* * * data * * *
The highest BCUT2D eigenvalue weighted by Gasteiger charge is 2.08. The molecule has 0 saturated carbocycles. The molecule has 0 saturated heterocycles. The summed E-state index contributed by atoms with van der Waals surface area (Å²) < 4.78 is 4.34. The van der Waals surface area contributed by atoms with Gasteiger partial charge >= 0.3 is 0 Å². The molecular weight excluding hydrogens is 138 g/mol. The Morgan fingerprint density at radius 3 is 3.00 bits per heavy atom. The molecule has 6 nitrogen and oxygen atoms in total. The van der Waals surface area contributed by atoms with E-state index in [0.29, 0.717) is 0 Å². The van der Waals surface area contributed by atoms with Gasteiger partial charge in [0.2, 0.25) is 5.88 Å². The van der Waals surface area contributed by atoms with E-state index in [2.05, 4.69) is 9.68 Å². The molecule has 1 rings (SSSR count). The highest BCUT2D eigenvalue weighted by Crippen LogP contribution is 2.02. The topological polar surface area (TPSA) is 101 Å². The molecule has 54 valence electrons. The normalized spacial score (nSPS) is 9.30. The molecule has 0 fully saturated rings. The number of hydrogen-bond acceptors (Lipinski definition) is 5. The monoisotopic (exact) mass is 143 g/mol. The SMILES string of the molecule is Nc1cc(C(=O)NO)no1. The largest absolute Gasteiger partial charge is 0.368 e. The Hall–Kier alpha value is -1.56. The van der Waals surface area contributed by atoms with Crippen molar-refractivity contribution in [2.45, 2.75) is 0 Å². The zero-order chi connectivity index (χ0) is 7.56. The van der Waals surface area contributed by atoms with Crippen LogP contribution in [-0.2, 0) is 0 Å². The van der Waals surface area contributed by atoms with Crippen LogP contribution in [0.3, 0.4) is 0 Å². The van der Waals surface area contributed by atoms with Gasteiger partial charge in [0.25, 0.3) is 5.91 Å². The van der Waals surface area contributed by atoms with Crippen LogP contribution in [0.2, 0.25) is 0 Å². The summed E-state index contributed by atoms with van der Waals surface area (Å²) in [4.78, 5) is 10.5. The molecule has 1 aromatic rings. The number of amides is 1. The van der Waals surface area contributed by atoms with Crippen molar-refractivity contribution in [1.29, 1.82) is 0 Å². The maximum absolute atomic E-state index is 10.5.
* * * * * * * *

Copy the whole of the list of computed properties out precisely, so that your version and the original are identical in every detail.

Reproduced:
The highest BCUT2D eigenvalue weighted by Gasteiger charge is 2.08. The molecule has 0 saturated carbocycles. The molecule has 0 saturated heterocycles. The summed E-state index contributed by atoms with van der Waals surface area (Å²) < 4.78 is 4.34. The van der Waals surface area contributed by atoms with Gasteiger partial charge >= 0.3 is 0 Å². The molecular weight excluding hydrogens is 138 g/mol. The Morgan fingerprint density at radius 3 is 3.00 bits per heavy atom. The molecule has 6 nitrogen and oxygen atoms in total. The van der Waals surface area contributed by atoms with E-state index in [0.29, 0.717) is 0 Å². The van der Waals surface area contributed by atoms with Gasteiger partial charge in [0.2, 0.25) is 5.88 Å². The van der Waals surface area contributed by atoms with E-state index in [2.05, 4.69) is 9.68 Å². The molecule has 1 rings (SSSR count). The highest BCUT2D eigenvalue weighted by Crippen LogP contribution is 2.02. The topological polar surface area (TPSA) is 101 Å². The molecule has 54 valence electrons. The normalized spacial score (nSPS) is 9.30. The molecule has 0 fully saturated rings. The number of hydrogen-bond acceptors (Lipinski definition) is 5. The monoisotopic (exact) mass is 143 g/mol. The SMILES string of the molecule is Nc1cc(C(=O)NO)no1. The largest absolute Gasteiger partial charge is 0.368 e. The Hall–Kier alpha value is -1.56. The van der Waals surface area contributed by atoms with Crippen molar-refractivity contribution in [2.45, 2.75) is 0 Å². The zero-order chi connectivity index (χ0) is 7.56. The van der Waals surface area contributed by atoms with Crippen LogP contribution in [-0.2, 0) is 0 Å². The van der Waals surface area contributed by atoms with Crippen LogP contribution in [0.3, 0.4) is 0 Å². The van der Waals surface area contributed by atoms with Gasteiger partial charge in [0.25, 0.3) is 5.91 Å². The van der Waals surface area contributed by atoms with Crippen LogP contribution in [0.2, 0.25) is 0 Å². The summed E-state index contributed by atoms with van der Waals surface area (Å²) in [4.78, 5) is 10.5. The molecule has 1 aromatic rings. The number of amides is 1. The van der Waals surface area contributed by atoms with Crippen molar-refractivity contribution in [1.29, 1.82) is 0 Å². The maximum absolute atomic E-state index is 10.5.